Innovation summary

Mental health services in low- and middle-income countries (LMIC) are often highly centralized. A limited number of specialist staff provide mostly medical services out of health facilities that are inaccessible to much of the population. This innovation aims to provide equitable access to a range of community-based medical and social interventions for people with mental disorders in low-resource settings.

In order to address the lack of specialist resources in Barwani, Madhya Pradesh, Ashagram adapted methods of community-based rehabilitation (CBR) for delivery by trained lay community health workers (CHWs) and community groups. Ashagram’s CBR model comprises of three levels of service delivery:

Ashagram clinic

  • Pharmacological treatment (as prescribed by specialist)
  • Psychoeducation
  • Family counselling

Community health workers

  • Psychoeducation
  • Family counselling
  • Adherence management
  • Linkage to general health and employment opportunities
  • Self-help group facilitation
  • Promotion of social and political participation

Families, local village health groups, self-help groups

  • Social network strengthening
  • Support for livelihoods through micro-credit
  • Promotion of social and economic participation

Impact summary

  • A comprehensive CBR programme for mental disorders was provided for a population of 125,260 persons in a geographically and economically challenging area
  • Two studies have shown the CBR programme to significantly reduce disability of people living with schizophrenia1,2

Since a lack of professional resources is the reality in rural settings in India and other developing countries, the CBR method offers a model which involves active local community participation and low levels of technical expertise to deliver services. - Chatterjee et al. (2003)1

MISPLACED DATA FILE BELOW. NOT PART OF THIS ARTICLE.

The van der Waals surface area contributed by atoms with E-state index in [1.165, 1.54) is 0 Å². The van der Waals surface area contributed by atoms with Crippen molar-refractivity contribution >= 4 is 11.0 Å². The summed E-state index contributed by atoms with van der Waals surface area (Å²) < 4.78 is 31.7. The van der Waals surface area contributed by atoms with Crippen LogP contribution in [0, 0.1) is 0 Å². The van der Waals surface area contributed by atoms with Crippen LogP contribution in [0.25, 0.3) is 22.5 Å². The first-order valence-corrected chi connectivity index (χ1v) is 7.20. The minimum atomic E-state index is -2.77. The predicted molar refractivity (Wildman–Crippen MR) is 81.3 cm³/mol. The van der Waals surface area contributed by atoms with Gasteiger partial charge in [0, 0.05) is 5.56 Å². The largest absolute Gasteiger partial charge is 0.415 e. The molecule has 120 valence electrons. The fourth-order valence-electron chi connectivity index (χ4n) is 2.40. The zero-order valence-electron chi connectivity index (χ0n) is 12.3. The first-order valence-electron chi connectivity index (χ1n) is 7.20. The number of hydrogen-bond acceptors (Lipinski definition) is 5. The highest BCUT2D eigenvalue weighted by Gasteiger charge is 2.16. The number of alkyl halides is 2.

Innovation details

Ashagram (“village of hope”) is a non-governmental organization operating out of Barwani, originally established to provide rehabilitation services for leprosy in Madhya Pradesh. In 1998 Ashagram expanded its services to include community-based rehabilitation (CBR) for mental disorders. Ashagram’s CBR model features:

Outpatient care
A center for the outpatient and inpatient treatment of people with mental disorders, epilepsy and intellectual disabilities is staffed by a minimal number of specialists.

Home-based service delivery
A team of specialist staff and CHWs provide medications, psychoeducation, adherence management, rehabilitation and active support to improve social inclusion and access to work for people with severe mental disorders.

Training and continued supervision of CHWs
Lay, non-specialist CHWs learn to identify, engage with and provide psychosocial services to persons with severe and common mental disorders as well as epilepsy in the community.

Transactional self-help groups
Groups are established at villages in the catchment area to address the problems of lack of access to credit and to facilitate social inclusion.

Anti-stigma and discrimination efforts
Information is shared with the local government and community to address social problems like stigma and discrimination and lack of access to work faced by people with severe mental disorders and epilepsy.

Key drivers

  • Leadership and commitment of the organization and persons involved in the program despite difficult circumstances
  • Close involvement of families in all aspects of the programme
  • Collective strength of the village self-help groups in promoting social inclusion of persons with severe mental disorders
  • Advocacy with the local government to provide services in the public health system in the area by having a specialist at the District Hospital and access to psychotropic medications